And yes – the “why” behind stuff is HUGE! And I did get what you were saying – awesome too! And two more things that has served me well is the a – the respect I give to people – including my kids – when mutual respect underscores the bond (in any relationship) people thrive in their roles that evolve – and then b. Communicating and talking – I am sure we all know this and we say to talk – but as I look back and even reflect in the now – talking in different capacities is so much!!

        Oh and having the Holy Spirit – now that is awesome – and juts recently bhad something important to bring up to my son…
        So I pondered it – and it was a little touchy –
        And so I gave it to God while chewing on the topic –
        And then out walking the dog – part of it came up and later the rest did – and voila – addressed it and praise God for the smooth way it unfolded – because a similar topic was touchy last fall and it was bumpy to talk about – and I guess with that whole we learn as we go – so I was more seasoned with my delivery – never perfect (ha!) but it feels good to sharpen skills and to apply past learning –
        And well – super grateful to parent and live life with the help of god’s Holy Spirit to counsel – comfort – guide – etc. especially because kids change every season and then sometimes so do we!
        Xxoo
        Love ya
        ❀️

      • That’s wonderful Yvette. That about your son and having to talk to him about something sticky. And you were very wise by being patient and giving it to God, and letting Him drop his thoughts in your mind. Awesome. I hope and pray that I would have the wisdom to do that, and be patient and wait on him for when I need to have ‘sticky’ talks with my kids too.
        Hey, I watched that Youtube video you did for the art’s show at your son’s school. It was great. How old is your son?
        Have a great week Y.
        Love and hugs
        πŸ™‚ ❀

      • one more thing – and forgive me if I said this before – but Joyce Meyer once shared that her son was griping about her parenting style – and she told him that “he had the chance to be improve upon what she has done…” and then she shared that she improved on what her parents did – I thought that was a nice answer….

  5. As parents none of us are perfect, but we absolutely must do the best we can at giving our children the best start possible. Some of us do overcome early childhood wounds but it usually takes help along the way to put it behind us and move on. Forgiveness is always easier than forgetting, and it is in our weakest moments that the hurt resurfaces and so must be dealt with again.
    πŸ™‚ ❀

    • Totally Natalie. And that’s just it – none of us are perfect. I think I know that about myself more than anybody. Hahaha. I’m big on apologizing and recognizing I’ve done wrong when it comes to my kids. I want them to know that I am not perfect, and that nobody is. I want them to realize that I will make mistakes, but that it’s important to own up to them and make things right.
      Oh yes, ‘early childhood wounds’. I did overcome them, thankfully. Natalie, I grew up in utter fear of my dad. I went through the wringer in my 20s because I was so messed up. God had to slowly, patiently and graciously re-wire my thinking and heart. I remember one day, God showed me that I feared him just like I used to fear my dad. I honestly don’t know what it means to ‘love’ or feel affectionately towards my dad (as I can see how my daughter feels toward my husband). And the funny thing is that I wasn’t bitter at all. I never knew what it was to have a healthy relationship with him, so I never lost anything ‘good’ (so to speak). I never really had to deal with any bitterness toward him, but God had to really work in me when it came to trusting him and his goodness. It was really tough, but oh so worth it. I’m so thankful that He never gave up on me.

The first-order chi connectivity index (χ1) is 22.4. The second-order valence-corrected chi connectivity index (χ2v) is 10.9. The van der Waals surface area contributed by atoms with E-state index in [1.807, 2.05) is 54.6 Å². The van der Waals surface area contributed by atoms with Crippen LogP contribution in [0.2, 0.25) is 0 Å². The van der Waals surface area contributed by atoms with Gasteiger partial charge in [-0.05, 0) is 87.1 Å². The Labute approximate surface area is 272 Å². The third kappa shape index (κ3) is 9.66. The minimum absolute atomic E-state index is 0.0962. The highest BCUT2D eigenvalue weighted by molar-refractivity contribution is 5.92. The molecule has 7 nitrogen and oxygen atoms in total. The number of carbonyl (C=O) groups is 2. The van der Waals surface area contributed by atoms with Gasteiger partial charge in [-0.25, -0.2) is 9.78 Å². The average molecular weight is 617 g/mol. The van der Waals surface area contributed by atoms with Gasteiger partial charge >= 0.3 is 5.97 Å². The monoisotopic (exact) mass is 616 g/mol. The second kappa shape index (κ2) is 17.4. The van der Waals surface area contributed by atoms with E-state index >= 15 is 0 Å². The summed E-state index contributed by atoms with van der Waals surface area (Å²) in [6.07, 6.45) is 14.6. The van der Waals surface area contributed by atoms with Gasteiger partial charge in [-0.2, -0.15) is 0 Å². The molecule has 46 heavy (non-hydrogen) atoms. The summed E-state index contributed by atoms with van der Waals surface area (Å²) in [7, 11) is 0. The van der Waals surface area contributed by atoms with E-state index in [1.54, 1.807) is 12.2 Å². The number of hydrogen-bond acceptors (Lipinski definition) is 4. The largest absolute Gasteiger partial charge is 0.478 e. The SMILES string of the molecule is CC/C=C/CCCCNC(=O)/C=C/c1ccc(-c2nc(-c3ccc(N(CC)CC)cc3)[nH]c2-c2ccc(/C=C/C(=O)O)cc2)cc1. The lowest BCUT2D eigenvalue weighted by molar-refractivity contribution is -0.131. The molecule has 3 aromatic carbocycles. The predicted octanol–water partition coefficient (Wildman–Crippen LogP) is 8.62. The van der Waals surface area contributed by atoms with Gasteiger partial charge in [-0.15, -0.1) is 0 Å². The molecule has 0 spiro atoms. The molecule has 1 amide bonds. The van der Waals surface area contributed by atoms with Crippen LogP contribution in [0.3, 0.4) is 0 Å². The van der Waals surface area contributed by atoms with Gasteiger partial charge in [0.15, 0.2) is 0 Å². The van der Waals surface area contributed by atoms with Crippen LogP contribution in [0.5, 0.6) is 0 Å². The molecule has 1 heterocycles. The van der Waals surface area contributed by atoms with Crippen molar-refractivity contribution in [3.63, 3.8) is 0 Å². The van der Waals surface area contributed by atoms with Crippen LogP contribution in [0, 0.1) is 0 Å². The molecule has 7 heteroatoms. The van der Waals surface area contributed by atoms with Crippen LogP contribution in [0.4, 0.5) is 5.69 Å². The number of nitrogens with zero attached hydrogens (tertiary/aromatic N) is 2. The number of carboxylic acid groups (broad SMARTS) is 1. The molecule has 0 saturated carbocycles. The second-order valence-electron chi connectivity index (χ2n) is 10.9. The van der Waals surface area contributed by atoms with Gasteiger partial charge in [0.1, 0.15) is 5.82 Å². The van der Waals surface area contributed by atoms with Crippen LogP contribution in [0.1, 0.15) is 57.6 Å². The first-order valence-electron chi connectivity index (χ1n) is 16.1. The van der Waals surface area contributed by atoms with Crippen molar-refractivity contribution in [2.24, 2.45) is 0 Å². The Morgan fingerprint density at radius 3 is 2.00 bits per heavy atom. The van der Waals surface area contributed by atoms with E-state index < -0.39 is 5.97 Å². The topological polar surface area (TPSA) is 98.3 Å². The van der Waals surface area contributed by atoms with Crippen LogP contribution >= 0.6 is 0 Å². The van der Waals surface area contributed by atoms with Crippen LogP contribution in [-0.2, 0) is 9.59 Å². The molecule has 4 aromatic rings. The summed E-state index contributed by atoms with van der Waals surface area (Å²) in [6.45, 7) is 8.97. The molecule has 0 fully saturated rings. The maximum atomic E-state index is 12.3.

Thank you for your wonderful comment Natalie.
      Love and hugs.
      πŸ™‚ ❀

  6. Staci, β€œCaged Bird” is a beautifully sad poem, yet full of hope. Your artwork is stunning, it complements for your words perfectly. Change in mind set takes time and it can be quite painful, wonderfully stated in your first stanza.

    This is a huge topic that you have touched on, much larger than one might think. It’s extremely heartbreaking and the numbers of those adversely affected, staggering. I commend you for addressing this, because it’s not pretty and there are no quick fixes to the problems or solutions. And yes like you, I believe that the scars can be carried for life. Excellent post my friend, one to think deeply about.

    Please enjoy your evening and have a wonderful Friday. Always wishing you and your foot the very best. ~ Mia πŸ™‚ ❀

    • Mia, thank you so much for your wonderful comment and insightful read of my post. Thank you also for the kind words of appreciation and encouragement.
      I wrote this poem a while back. It just came to me. It was one of those poems that was a sudden thing. The initial idea came from the expression I read somewhere of a caged bird. After writing it, I see that it is the story of myself (although ‘I’ didn’t even cross my mind when writing it). I was that caged bird. And it did take a long time to finally get to a place of actual holistic health (at the risk of sounding like airy fairy hahaha). When I say holistic, I mean to be healthy and free in every sense of the word. Not just physically, but emotionally, mentally and spiritually. My upbringing was far from healthy, having grown up with an alcoholic father that I was constantly frightened of. At any rate, I went through the wringer during my 20s, but thankfully I came through it a stronger person. And not only stronger, but secure in who I am and happy and content. Like we have conversed in the past, we are constantly changing, right. πŸ™‚ Some change for the good, and some change for the bad, unfortunately. Some never do deal with their crap (for lack of a better word haha) and it eats away at them like a cancer. Literally until becoming physically ill.